'Guyanese' story and actor¿s portrayal are engaging

Cultural standards, religious mores and sexuality collide head on in the thought-provoking “No Word In Guyanese For Me” playing at the Sidewalk Studio Theatre in Burbank.

Playwright Wendy Graf’s world-premiere script is a remarkably concise story concerning a young Muslim girl named Hanna living in the former Dutch and British colony of Guyana.

A seemingly blissful life on the northern coast of South America is uprooted by familial tragedy and Hanna, now the pseudo-adopted daughter of a religious imam and his wife, finds herself living in the New York suburb of Queens.

Childhood soon gives way to adolescence and it’s clear that Hanna is struggling with a suppressed realization as to her sexual identity.

An arranged Islamic wedding is the catalyst that forces Hanna to confront her internal struggle and eventually acknowledge her preference for female companionship.

Faced with bitter repercussions from her family, her desire to retain her spiritual roots and find happiness becomeher life’s focus.

Graf’s script covers a lot of ground both in terms of time and plot points while successfully engaging but never overwhelming the audience with minutiae.

None of which would mean a whit were it not for the winning performance of actress Anna Khaja who portrays not only Hanna but every other character in this 90-minute, solo-actor production.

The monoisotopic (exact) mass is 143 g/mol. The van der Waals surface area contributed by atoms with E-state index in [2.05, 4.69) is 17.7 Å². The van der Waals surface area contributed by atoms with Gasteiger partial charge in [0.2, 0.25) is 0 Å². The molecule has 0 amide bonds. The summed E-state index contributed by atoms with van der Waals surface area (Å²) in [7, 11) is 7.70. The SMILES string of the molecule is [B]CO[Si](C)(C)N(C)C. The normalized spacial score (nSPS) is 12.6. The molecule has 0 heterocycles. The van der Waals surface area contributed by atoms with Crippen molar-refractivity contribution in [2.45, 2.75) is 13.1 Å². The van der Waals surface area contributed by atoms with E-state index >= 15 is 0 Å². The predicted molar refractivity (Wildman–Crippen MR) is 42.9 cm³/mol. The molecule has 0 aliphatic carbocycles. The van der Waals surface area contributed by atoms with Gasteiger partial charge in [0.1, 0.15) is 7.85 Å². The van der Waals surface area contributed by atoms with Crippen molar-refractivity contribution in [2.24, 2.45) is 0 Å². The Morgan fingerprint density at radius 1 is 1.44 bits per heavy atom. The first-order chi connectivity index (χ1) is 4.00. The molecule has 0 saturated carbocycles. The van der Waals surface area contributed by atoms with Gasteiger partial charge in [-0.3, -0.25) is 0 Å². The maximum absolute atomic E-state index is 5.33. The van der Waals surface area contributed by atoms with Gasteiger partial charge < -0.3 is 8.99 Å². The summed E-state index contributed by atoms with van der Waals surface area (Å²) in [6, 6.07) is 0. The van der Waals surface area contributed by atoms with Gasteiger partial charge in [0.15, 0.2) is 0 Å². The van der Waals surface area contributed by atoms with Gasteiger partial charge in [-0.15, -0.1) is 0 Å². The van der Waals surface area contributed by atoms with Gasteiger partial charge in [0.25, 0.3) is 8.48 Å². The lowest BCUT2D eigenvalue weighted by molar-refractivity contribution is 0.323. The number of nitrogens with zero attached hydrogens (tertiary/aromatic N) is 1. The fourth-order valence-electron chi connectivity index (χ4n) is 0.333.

Khaja does a spectacular job of presenting each stage of Hanna’s life and development with total commitment.

Whether we are watching a 5-year-old skipping through the Guyanese forest or a terrified teenage bride forced to consummate a clearly loveless marriage, Khaja’s work is masterful.

Clearly, Khaja and director Anita Khanzadian have a wonderful working relationship as the transitions between scenes and characters are fashioned perfectly.

Perhaps one of Khaja’s strongest assets is her charming ability to imbue the subtlest of facial expressions or gestures with so much meaning.

Equally commendable is her ingenious facility with dialects, particularly with Hanna’s accent giving way to an Americanized sound as she matures.

Ultimately, Khaja’s skill in personalizing each character produces the effect that she is, in fact, recreating autobiographical moments from her own life.

And yet, perhaps the greatest kudos owed here to playwright, director and actor alike stems from their making a completely fictitious story seem absolutely true.

No doubt this illusion is aided by the intimate nature of the Sidewalk Studio Theatre itself.

With only three rows of seating, it serves as the perfect venue for single-actor works such as this.

And aided by the simple, yet effective, work of scenic designer Davis Campbell and Matthew Richter’s lighting and sound, this poignant work fills every nook and cranny of the playing space.

Dink O’Neal, an actor and member of the American Theatre Critics Assn., resides in Burbank.



What: “No Word in Guyanese for Me” by Wendy Graf

When: 8 p.m. Friday and Saturday, 5 p.m. Sunday, extended through June 25

Where: Sidewalk Studio Theatre, 4150 Riverside Drive, #D, Burbank

Tickets: $15

Contact: (800) 838-3006 or visit www.brownpapertickets.com/event/155636

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